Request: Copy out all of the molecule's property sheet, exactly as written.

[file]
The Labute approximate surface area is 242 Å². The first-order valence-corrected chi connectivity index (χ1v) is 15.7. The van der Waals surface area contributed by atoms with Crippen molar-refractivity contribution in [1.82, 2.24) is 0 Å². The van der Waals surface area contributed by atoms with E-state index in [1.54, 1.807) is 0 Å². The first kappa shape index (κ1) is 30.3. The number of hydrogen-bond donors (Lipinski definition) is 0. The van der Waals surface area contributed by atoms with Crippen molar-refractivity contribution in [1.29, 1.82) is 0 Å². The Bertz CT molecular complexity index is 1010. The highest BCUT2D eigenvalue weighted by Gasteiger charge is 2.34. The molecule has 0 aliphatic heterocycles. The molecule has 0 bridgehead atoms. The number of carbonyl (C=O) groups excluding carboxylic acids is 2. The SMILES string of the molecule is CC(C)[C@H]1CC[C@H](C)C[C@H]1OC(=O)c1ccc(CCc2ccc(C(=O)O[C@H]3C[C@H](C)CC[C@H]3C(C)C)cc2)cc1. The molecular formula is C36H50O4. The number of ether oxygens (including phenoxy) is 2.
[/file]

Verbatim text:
The Labute approximate surface area is 242 Å². The first-order valence-corrected chi connectivity index (χ1v) is 15.7. The van der Waals surface area contributed by atoms with Crippen molar-refractivity contribution in [1.82, 2.24) is 0 Å². The van der Waals surface area contributed by atoms with E-state index in [1.54, 1.807) is 0 Å². The first kappa shape index (κ1) is 30.3. The number of hydrogen-bond donors (Lipinski definition) is 0. The van der Waals surface area contributed by atoms with Crippen molar-refractivity contribution in [1.29, 1.82) is 0 Å². The Bertz CT molecular complexity index is 1010. The highest BCUT2D eigenvalue weighted by Gasteiger charge is 2.34. The molecule has 0 aliphatic heterocycles. The molecule has 0 bridgehead atoms. The number of carbonyl (C=O) groups excluding carboxylic acids is 2. The SMILES string of the molecule is CC(C)[C@H]1CC[C@H](C)C[C@H]1OC(=O)c1ccc(CCc2ccc(C(=O)O[C@H]3C[C@H](C)CC[C@H]3C(C)C)cc2)cc1. The molecular formula is C36H50O4. The number of ether oxygens (including phenoxy) is 2.